How to create a dynamic DNS with the AWS API and Route 53

by Rackspace Technology Staff

Originally published in February 2017, at the Onica blog here.

A few of our cloud engineers were chatting about making a Dynamic DNS on Amazon Web Services; (AWS) for some personal projects. As we got to talking, I realized that although Lambda was the go-to technology, it was not needed. 

Creating an AWS Route 53 Dynamic DNS (with API Gateway in place of Lambda)

You certainly wouldn’t want to give the world access to your AWS account, so we're making sure to keep the system locked down. However, as this walkthrough shows, you do not need Lambda to create a simple Dynamic DNS in Route 53.

Our example assumes you already have a domain hosted in Route 53 and use acme.local as the domain name.

Step 1: Create your API Gateway and resource

Create your API Gateway and give it a description. I called mine, DynamicDNS.
Create the resource: {zone_id}. For this exercise, I’m using a little bit of security through obscurity by requiring the Route 53 Zone ID in the URL path. I use the `https://api_gw_url/route53_zone_id` as the URL for updating.

Step 2: Create the method

I want the simplest HTTP request possible because I want to be able to use this anywhere. So, I create a `GET`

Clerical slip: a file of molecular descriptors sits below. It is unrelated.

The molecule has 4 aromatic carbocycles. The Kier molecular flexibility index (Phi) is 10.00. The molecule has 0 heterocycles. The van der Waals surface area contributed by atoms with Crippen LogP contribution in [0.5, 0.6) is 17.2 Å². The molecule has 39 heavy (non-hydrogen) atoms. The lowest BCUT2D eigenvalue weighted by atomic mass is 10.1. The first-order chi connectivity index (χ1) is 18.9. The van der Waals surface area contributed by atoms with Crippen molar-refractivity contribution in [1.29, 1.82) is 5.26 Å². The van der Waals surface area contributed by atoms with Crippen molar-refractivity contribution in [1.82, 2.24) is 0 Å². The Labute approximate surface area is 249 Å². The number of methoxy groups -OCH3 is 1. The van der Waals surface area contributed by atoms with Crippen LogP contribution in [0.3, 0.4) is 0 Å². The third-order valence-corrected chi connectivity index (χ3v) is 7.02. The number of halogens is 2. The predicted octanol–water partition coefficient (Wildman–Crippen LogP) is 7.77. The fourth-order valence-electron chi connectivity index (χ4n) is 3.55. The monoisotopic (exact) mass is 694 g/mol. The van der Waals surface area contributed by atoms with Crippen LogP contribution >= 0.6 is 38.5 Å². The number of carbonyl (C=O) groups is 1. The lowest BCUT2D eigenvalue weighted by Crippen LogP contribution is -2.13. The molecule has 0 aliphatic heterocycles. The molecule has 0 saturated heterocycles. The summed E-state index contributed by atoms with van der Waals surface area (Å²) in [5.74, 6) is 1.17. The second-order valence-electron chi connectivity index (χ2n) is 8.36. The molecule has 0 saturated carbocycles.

request and map the request to the AWS Service, Route 53. This is where all of the magic happens.

Perform the following steps:

  1. Create a GET request for the /{zone_id} resource.
  2. Set it to AWS Service.
  3. Set the Region to whatever you want. I used us-west-2, but it doesn’t matter with Route53.
  4. Set the service to Route 53.
  5. Leave the AWS Subdomain blank.
  6. Set the HTTP Method to POST. This is the method that the AWS service API expects. You can read more about it here: Change Resource Record Rates.
  7. You need to use a custom path to use the {zone_id} variable, so set Action Type to Use path override.
  8. Reading the API docs linked in step 6, you can see you need to ultimately use the path /2013-04-01/hostedzone/<Id>/rrset/, so set the Path Override to: /2013-04-01/hostedzone/{hosted_zone_id}/rrset/. I explain why I used {hosted_zone_id} instead of {zone_id} a bit further down in this post.
  9. Give it an IAM role. The IAM role needs the following trust relationship and role:

Trust relationship

     "Version": "2012-10-17",
     "Statement": [
         "Sid": "",
         "Effect": "Allow",
         "Principal": {
            "Service": ""
         "Action": "sts:AssumeRole"


     "Version": "2012-10-17",
     "Statement": [
         "Sid": "Stmt1487876360000",
         "Effect": "Allow",
         "Action": [
         "Resource": [